Respondents also said they had started to receive increasing numbers of technology-related inquiries from families with children diagnosed with learning disabilities. They believed that this was due to increased parental awareness of possible technology solutions for learning-disabled students. However, one of the greatest concerns expressed by organizations was the unavailability of specialists who can conduct competent assessments for assistive technology. Respondent organizations were concerned that assistive technology training is not sufficiently addressed in professional training curricula for speech and language pathologists, occupational therapists, and other specialists, and that recently-developed programs offering certificates or degrees in assistive technology are not producing capable practitioners.
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Relevant programs and organizations that can address parent/family information and service needs
Responding organizations refer parents most frequently to local affiliates of well-known national organizations such as Easter Seals and United Cerebral Palsy for help with assessments, equipment demonstrations and purchases, and assistance in obtaining funding. They also frequently refer parents to their state Protection and Advocacy Systems, local rehabilitation centers, and parent organizations, including Parent Training and Information Centers.
To build their own capacity in technology expertise, organizations most frequently obtain assistance for their own informational resources and staff development from annual conferences such as Closing the Gap and CSUN's Technology and Persons with Disabilities, as well as professional conferences for specialists. They also rely on local chapters of national organizations, state Protection and Advocacy organizations, rehabilitation centers, and parent advocacy groups to provide services that complement their own.
We asked programs who they collaborate with in bringing technology information to parents in their communities. They reported that they often collaborate with organizations that are not in the business of providing technology-related assistance, such as the 4-H Club, the Urban League, or the United Way. Although these organizations are national in scope, these technology-focused collaborations evolved at the local level. These collaborations have been a significant means of bringing technology awareness and information to families who would not seek help from technology-oriented programs or who distrust social service organizations. By holding technology demonstrations at a community health fair or 4-H club meeting, for example, programs bring assistive technology awareness into the mainstream of community life.
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What programs and organizations do to meet families' needs, when theycannot meet those needs, and what they hope to do about it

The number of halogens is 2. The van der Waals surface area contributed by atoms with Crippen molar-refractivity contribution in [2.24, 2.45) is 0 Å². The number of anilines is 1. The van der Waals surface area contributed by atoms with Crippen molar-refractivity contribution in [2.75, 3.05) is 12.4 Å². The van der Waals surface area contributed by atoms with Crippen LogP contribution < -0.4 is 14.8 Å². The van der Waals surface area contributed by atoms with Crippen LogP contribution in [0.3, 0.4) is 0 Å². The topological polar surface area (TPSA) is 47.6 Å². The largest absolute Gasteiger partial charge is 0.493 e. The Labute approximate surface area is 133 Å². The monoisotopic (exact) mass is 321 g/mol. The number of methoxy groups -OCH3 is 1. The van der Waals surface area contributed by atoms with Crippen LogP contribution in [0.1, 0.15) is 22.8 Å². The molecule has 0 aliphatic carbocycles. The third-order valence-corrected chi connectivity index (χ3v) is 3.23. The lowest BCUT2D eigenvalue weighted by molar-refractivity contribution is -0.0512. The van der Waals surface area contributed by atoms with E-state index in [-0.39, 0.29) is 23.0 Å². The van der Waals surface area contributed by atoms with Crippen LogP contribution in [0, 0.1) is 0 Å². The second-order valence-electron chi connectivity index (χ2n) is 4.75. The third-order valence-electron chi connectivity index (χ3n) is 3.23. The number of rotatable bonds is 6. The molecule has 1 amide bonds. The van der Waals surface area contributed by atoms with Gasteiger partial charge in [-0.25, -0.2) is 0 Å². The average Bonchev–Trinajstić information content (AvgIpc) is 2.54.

Organizations surveyed provide information on a wide range of services, including assessment and recommendations, advice on obtaining funding, training family members and children/youth in using devices, and coordinating technology with other educational or rehabilitative services. Although organizations provide information on all types of technology devices, they most frequently offer resources on cognitive and learning aids and communication devices. These are the technologies that families most often want to learn about, and organizations see themselves as responding to these expressed needs.
When we asked organizations what types of families had difficulty getting access to technology assistance, they identified several communities as underserved. Rural families, especially those without transportation or phones, have particular difficulties reaching vendors, assessment specialists, or training sites. Ethnic, cultural, and language minorities often face barriers specific to their groups. These barriers include cultural beliefs about disability, lack of informational materials in their native languages, and low literacy levels in their native languages. For example, one in five respondents note that Latino families, particularly undocumented workers in their areas, face substantial barriers. These obstacles stem in part from the scarcity of Spanish-language materials about technology, as well as a fear of coming to the attention of the INS if they turn to agencies for help or ask schools to provide assistive technology for their children.
One fourth of respondents observed that poor families have particular problems getting technology information because they do not know where to go or what questions to ask, tend to lack basic information about technology, and have difficulty communicating their interests to school systems and service providers. Functionally illiterate parents cannot read brochures or booklets and thus are not effectively reached by outreach efforts that rely on printed or on-line materials.
Organizations are aware of the communities in their areas that are underserved and have employed various approaches to overcome these obstacles. They have provided information in other languages, conducted off-site outreach (including technology demonstrations) at remote locations, and helped local communities develop their own peer information networks. These approaches are often used in combination, and are often done as part of building coalitions with organizations that have local credibility with underserved families and are culturally sensitive to their needs.
Despite these efforts to reach underserved families, organizations and programs still contend with the barriers of families' inexperience and distrust of technology, as well as families' overwhelming pressures of poverty and unemployment. Organizational barriers include lack of resources to travel to distant sites; systemic obstacles include difficulties finding specialists to conduct assessments, and school districts that are reluctant to provide needed technology supports. But by far the most frustrating systemic barrier is the lack of options for purchasing devices for families who do not qualify for Medicaid and lack private insurance coverage, or whose insurance does not cover purchase of needed items.
Organizations plan to address these barriers through several approaches. These include setting up satellite centers and sending mobile vans to distant areas for "hands-on" presentations, increasing the use of on-line resources for parents and educators, hiring more specialized staff, and developing audience-specific materials. Many programs are working to develop innovative strategies to bring technology devices into the hands of families who otherwise could not obtain them.
Project Analyst, INFOUSE
Phone: 510 / 549-6520
FAX: 510 / 549-6512